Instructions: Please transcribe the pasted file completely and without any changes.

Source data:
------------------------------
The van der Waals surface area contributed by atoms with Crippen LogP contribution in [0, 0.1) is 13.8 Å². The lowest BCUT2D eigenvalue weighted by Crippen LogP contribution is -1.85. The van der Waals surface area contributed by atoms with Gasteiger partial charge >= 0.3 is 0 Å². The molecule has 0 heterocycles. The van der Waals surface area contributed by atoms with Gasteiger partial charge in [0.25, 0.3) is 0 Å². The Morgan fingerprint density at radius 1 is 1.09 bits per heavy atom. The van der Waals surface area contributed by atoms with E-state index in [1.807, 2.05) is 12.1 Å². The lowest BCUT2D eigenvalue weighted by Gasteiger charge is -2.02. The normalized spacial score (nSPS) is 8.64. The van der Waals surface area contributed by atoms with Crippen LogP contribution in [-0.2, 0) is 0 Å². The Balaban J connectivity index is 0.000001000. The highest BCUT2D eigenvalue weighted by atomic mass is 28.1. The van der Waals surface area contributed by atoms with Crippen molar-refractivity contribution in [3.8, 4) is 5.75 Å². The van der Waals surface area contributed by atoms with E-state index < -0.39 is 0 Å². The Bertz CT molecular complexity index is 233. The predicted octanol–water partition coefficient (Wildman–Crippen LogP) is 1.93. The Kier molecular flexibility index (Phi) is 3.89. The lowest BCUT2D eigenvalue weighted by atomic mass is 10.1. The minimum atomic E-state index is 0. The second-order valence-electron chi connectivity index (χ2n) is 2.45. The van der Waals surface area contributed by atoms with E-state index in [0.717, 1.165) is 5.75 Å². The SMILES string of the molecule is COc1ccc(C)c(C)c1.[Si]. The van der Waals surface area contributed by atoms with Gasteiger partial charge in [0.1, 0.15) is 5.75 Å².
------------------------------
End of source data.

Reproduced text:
The van der Waals surface area contributed by atoms with Crippen LogP contribution in [0, 0.1) is 13.8 Å². The lowest BCUT2D eigenvalue weighted by Crippen LogP contribution is -1.85. The van der Waals surface area contributed by atoms with Gasteiger partial charge >= 0.3 is 0 Å². The molecule has 0 heterocycles. The van der Waals surface area contributed by atoms with Gasteiger partial charge in [0.25, 0.3) is 0 Å². The Morgan fingerprint density at radius 1 is 1.09 bits per heavy atom. The van der Waals surface area contributed by atoms with E-state index in [1.807, 2.05) is 12.1 Å². The lowest BCUT2D eigenvalue weighted by Gasteiger charge is -2.02. The normalized spacial score (nSPS) is 8.64. The van der Waals surface area contributed by atoms with Crippen LogP contribution in [-0.2, 0) is 0 Å². The Balaban J connectivity index is 0.000001000. The highest BCUT2D eigenvalue weighted by atomic mass is 28.1. The van der Waals surface area contributed by atoms with Crippen molar-refractivity contribution in [3.8, 4) is 5.75 Å². The van der Waals surface area contributed by atoms with E-state index < -0.39 is 0 Å². The Bertz CT molecular complexity index is 233. The predicted octanol–water partition coefficient (Wildman–Crippen LogP) is 1.93. The Kier molecular flexibility index (Phi) is 3.89. The lowest BCUT2D eigenvalue weighted by atomic mass is 10.1. The minimum atomic E-state index is 0. The second-order valence-electron chi connectivity index (χ2n) is 2.45. The van der Waals surface area contributed by atoms with E-state index in [0.717, 1.165) is 5.75 Å². The SMILES string of the molecule is COc1ccc(C)c(C)c1.[Si]. The van der Waals surface area contributed by atoms with Gasteiger partial charge in [0.1, 0.15) is 5.75 Å².